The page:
Fresh Purple Hull Peas in the Instant Pot/Pressure Cooker

So, I’ve been playing with the new gadget. Overall, the Instant Pot is pretty handy. While I think some recipes I have seen go overboard in trying to make it the end-all-be-all, “lets cook everything in it” wunderkind, I still can see using it a couple of times a week. Thus far, it’s worth the investment.

My awesome neighbor dropped by a couple of days ago with a big bag of freshly shelled purple hull peas from the farm. Score! Local food and purple hulls I didn’t have to shell myself? Can’t beat that with a stick. I knew these would work fairly well in the pressure cooker, so I tossed them in and ended up with perfectly cooked, delicious peas in record time. Here’s how I did it:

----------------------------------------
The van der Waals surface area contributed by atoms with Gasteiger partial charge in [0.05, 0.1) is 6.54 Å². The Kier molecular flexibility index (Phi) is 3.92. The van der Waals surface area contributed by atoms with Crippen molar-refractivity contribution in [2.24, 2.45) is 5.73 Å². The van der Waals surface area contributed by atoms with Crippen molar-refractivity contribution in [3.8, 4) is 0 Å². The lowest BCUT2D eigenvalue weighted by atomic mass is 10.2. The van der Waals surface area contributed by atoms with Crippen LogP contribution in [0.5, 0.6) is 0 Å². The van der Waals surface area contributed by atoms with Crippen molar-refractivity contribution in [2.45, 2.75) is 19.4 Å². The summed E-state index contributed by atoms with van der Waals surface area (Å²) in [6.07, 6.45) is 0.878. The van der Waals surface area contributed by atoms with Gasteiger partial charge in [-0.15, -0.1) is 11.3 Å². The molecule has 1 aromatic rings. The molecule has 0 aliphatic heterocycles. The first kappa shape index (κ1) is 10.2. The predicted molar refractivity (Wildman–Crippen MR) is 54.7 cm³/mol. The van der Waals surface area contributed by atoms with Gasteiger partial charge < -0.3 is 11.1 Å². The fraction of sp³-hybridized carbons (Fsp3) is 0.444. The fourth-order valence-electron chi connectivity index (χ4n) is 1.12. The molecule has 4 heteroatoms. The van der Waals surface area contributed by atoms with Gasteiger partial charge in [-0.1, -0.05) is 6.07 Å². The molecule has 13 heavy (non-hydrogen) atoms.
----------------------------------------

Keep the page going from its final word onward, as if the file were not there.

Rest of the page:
Fresh Purple Hull Peas in the Instant Pot/Pressure Cooker

  • Time: about 40 minutes total
  • Print

  • 6 cups shelled purple hull peas
  • 1 ham hock
  • 32 oz. chicken broth
  • 1/2 TBS plus 1/2 tsp. kosher salt (divided)
  • 1 tsp. black pepper
  • splash olive oil (supposedly this helps beans/peas not foam like crazy, so I added it as a precaution)

Place peas, ham hock, chicken broth, 1/2 TBS of salt, pepper, and olive oil in the Instant Pot/pressure cooker. Attach lid and set pot to “manual” for 20 minutes. Allow pressure to release naturally. Taste peas for seasoning and add remaining salt if needed.

One thing I really appreciated about cooking the peas in the pressure cooker was that I did not steam up my kitchen by simmering them on the stove for hours. The heat index is 102 degrees today, so you can see how that also helps tip the scales onto the “it’s ok I splurged on a trendy thing” side. At least, that’s what I’ll keep telling myself.

Down the Rabbit Hole–Yes, I Bought an Instant Pot, Tell Me It Will Be Ok?